Efficient catalyst-free removal technique of benzene in air using a vacuum ultraviolet excimer lamp
Benzene (C6H6) is a typical VOC (volatile organic compound) pollutant which is widely detected in the atmosphere of both indoor and industrial areas. Especially in indoor environment, it would make a great influence on human health for its high toxicity and carcinogenicity. Therefore, it is highly desired to develop an efficient removal technique of C6H6 from the ambient environment. Current methods to remove C6H6 from indoor air include plasma oxidation, photocatalytic oxidation, and adsorption by activated carbons. The plasma discharge method is also used in domestic air cleaners for removal of VOCs involving C6H6. Active radicals such as O and OH formed by plasma discharge are strong oxidants that degrade C6H6 to carbon monoxide and carbon dioxide. However, these radicals also oxidize nitrogen and oxygen simultaneously, respectively generating NOx and O3. Therefore, the development of a new effective removal method of C6H6 without toxic NOx emission is highly anticipated.
We have recently proposed a vacuum ultraviolet (VUV) photolysis using a side-on type of 172-nm Xe2 excimer lamp as a new promising technique for removal of C6H6. The greatest advantage of this method is that no NOx emission occurs because N2 molecules in air cannot be decomposed into active N atoms in the 172-nm photolysis. Other advantages of the VUV photolysis method are that it can operate at a room temperature in air at atmospheric pressure without using expensive novel metal catalysts.
Figure 1 shows a schematic diagram of VUV photolysis apparatus, which consists of a photolysis chamber equipped with a side-on type of Xe2 excimer lamp and a gas analysis system. Experiments were carried out in a closed batch system or a flow system by observing Fourier transform infrared spectrometer spectra of reagent and products during photolysis.
In the batch experiment, C6H6 (1000 ppm) in air was finally converted to CO2 via HCOOH and CO intermediates after 1.5 min photoirradiation (Fig. 2a). When the 172-nm light is irradiated into C6H6 (<1000 ppm)/air (O2: 1-20%=10,000-200,000 ppm) mixtures, incident photons are dominantly absorbed by O2 through the famous Schumann-Runge continuum. Then, high concentrations of O atoms and O3 molecules are generated by processes (1) and (2) in Figure 2b. Therefore, not only direct VUV photolysis of C6H6 but also reactions of O atoms and O3 molecules with C6H6 can participate in the degradation of C6H6. To examine effects of direct VUV photolysis of C6H6, C6H6 was decomposed in N2, whereas the contribution of O3 was studied by observing the O3 + C6H6 reaction in the same apparatus. Kinetic model calculations of decomposition processes were also carried out to clarify major oxidation pathways. Experimental and simulation data show that the O + C6H6 reaction plays a major role in the C6H6 removal in the initial degradation stage and O3 molecules assist oxidation of intermediates to CO2 (process (3) in Fig. 2b).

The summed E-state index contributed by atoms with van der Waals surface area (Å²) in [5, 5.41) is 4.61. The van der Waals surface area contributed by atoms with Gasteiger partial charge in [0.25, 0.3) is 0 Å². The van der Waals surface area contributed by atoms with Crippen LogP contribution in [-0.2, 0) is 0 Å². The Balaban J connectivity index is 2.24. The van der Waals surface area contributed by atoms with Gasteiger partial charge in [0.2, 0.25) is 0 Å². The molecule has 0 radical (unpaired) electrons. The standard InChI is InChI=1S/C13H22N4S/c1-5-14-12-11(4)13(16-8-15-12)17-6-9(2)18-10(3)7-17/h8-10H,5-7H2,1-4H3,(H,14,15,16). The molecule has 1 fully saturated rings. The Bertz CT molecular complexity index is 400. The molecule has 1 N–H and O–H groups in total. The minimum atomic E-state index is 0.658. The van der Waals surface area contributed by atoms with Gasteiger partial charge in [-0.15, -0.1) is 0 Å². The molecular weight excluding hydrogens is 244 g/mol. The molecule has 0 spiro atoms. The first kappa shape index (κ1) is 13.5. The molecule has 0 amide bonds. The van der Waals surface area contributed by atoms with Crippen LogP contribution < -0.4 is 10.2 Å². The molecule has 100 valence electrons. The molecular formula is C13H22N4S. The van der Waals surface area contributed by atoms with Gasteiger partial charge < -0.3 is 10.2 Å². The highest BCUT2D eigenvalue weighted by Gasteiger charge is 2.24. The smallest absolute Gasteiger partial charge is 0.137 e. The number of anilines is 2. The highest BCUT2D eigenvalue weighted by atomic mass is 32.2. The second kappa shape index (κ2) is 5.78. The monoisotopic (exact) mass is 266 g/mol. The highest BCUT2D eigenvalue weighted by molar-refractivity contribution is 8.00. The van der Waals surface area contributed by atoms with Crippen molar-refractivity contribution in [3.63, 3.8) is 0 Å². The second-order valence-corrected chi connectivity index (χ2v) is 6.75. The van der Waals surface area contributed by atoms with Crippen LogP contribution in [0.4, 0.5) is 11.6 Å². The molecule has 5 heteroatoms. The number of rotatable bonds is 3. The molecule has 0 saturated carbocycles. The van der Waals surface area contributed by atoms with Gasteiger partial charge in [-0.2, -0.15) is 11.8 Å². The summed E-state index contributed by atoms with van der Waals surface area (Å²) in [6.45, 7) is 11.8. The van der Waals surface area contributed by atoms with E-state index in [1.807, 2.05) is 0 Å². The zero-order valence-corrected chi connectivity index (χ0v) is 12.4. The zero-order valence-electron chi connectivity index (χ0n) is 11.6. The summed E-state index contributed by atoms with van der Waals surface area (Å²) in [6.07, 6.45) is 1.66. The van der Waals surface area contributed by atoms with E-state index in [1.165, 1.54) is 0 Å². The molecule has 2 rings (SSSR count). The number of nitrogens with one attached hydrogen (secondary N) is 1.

By using a flow system, C6H6 (200 ppm) was completely removed at a total flow rate of 250 mL/min. The decomposition efficiency of C6H6 and the energy efficiency of the excimer lamp in the removal of C6H6 changed in the 31−100% and 0.48−1.2 g/kWh range, respectively, depending on the flow rate, the O2 concentration, and the chamber volume. For the practical use of side-on lamp, effects of such experimental parameters as photon numbers/s, O2 pressure, and reaction temperature were examined by simulations. These data give valuable information required for the further development of our new technique. If our apparatus can be scaled up for VUV irradiation into a large area, its practical application to removal of C6H6 will be possible in the near future.
Masaharu Tsuji, Takashi Kawahara, Keiko Uto, Jun-ichiro Hayashi, Takeshi Tsuji
Institute for Materials Chemistry and Engineering,
and Research and Education Center of Green Technology,
Kyushu University, Kasuga, Fukuoka, Japan
Efficient removal of benzene in air at atmospheric pressure using a side-on type 172 nm Xe2 excimer lamp.
Tsuji M, Kawahara T, Uto K, Kamo N, Miyano M, Hayashi J, Tsuji T
Environ Sci Pollut Res Int. 2018 Jul